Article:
Shares in US aircraft manufacturer Boeing moved sharply lower after one of its 737-800 aircraft carrying more than a hundred people crashed in the mountains of southern China.
A China Eastern Airlines flight with 132 people on board disappeared from radar on its way to Guangzhou, the capital of Guangdong province.
Local media reported that there were no survivors found.
The troubled aerospace firm saw its shares tumble nearly 10% in early trading following the news, before settling 3.6% down for the day, wiping billions of dollars off the company’s market value.
There is currently little information available as to the cause of the crash, and air accident investigations can take years to conclude.
Unverified footage appeared to show a plane falling almost vertically from the sky.
Boeing Chief Executive Dave Calhoun told employees on Monday that the manufacturer had offered the full support of its technical experts in the crash investigation.
He said in an email to employees he was limited by what Boeing could say about the investigation, which is being led by the Civil Aviation Administration of China.
Mr Calhoun said: “Trust that we will be doing everything we can to support our customer and the accident investigation during this difficult time, guided by our commitment to safety, transparency, and integrity at every step.”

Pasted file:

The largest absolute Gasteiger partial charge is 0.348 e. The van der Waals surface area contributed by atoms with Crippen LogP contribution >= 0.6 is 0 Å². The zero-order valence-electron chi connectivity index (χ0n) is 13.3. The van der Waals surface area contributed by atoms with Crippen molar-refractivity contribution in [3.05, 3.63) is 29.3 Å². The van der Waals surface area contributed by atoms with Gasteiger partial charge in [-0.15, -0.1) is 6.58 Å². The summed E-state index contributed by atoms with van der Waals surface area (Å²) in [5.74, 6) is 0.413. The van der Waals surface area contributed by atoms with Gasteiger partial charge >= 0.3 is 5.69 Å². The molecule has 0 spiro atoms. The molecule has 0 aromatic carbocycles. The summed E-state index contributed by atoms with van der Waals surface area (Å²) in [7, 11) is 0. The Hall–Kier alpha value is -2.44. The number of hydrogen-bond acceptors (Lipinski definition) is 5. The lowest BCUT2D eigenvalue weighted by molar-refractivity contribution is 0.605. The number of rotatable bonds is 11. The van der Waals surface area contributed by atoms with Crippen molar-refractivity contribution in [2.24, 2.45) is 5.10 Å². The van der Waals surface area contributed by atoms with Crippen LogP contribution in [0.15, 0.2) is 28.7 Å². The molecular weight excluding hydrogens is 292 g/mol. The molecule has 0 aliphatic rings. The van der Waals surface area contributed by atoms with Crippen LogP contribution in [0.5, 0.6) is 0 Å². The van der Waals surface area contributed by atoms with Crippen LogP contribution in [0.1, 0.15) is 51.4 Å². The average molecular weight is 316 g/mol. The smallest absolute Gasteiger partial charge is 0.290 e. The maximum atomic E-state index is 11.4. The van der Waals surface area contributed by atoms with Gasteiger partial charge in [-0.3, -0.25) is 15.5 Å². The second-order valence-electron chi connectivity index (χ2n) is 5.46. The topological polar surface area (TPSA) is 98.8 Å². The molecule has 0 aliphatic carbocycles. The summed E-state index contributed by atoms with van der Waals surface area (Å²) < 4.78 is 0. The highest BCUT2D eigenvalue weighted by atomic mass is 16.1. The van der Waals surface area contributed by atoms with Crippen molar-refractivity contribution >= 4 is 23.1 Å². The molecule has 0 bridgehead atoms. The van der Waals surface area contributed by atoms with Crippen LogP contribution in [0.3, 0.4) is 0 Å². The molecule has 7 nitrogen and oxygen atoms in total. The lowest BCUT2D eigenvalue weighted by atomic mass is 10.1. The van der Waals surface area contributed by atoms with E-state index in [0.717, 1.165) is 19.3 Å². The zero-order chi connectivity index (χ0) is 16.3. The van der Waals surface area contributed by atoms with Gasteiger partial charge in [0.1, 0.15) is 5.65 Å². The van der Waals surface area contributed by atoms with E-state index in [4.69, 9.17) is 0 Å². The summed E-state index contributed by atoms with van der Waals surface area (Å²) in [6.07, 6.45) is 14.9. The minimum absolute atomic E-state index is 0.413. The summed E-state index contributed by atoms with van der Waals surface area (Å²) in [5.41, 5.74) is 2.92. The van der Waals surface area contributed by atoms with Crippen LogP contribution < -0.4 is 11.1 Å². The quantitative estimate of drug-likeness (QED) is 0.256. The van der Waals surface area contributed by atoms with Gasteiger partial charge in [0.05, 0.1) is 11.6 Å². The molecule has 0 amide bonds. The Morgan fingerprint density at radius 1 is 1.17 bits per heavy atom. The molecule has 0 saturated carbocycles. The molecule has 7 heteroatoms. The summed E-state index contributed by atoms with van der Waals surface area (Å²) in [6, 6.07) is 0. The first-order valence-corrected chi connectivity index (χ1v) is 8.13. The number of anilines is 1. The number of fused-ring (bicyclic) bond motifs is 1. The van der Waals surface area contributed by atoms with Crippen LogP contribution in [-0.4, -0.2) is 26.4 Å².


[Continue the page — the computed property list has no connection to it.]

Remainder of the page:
Boeing has been plagued by regulatory and legal issues in recent years.
The Boeing 737-800 is the predecessor to the 737 MAX, an aircraft model that was banned in China – and dozens of other countries – for three years following two deadly crashes only a few months apart. It was recently allowed to return to service by Chinese regulators.
An 18-month inquiry into the two Boeing 737 MAX crashes – one in Ethiopia, and the other in Indonesia – that left 346 people dead, identified a “horrific culmination” of failures at the company and among regulators.
The US House of Representatives’ transportation and infrastructure committee released its highly critical report as the aerospace firm continues efforts to return 737 MAX planes to the skies after they were all grounded in March 2019.
The report concentrated on development activities at Boeing and scrutiny by the Federal Aviation Administration (FAA) after official accident reports blamed flight control software for both crashes.
It accused the manufacturer of withholding crucial information from the watchdog and pilots and declared that the FAA “failed to ensure the safety of the travelling public”.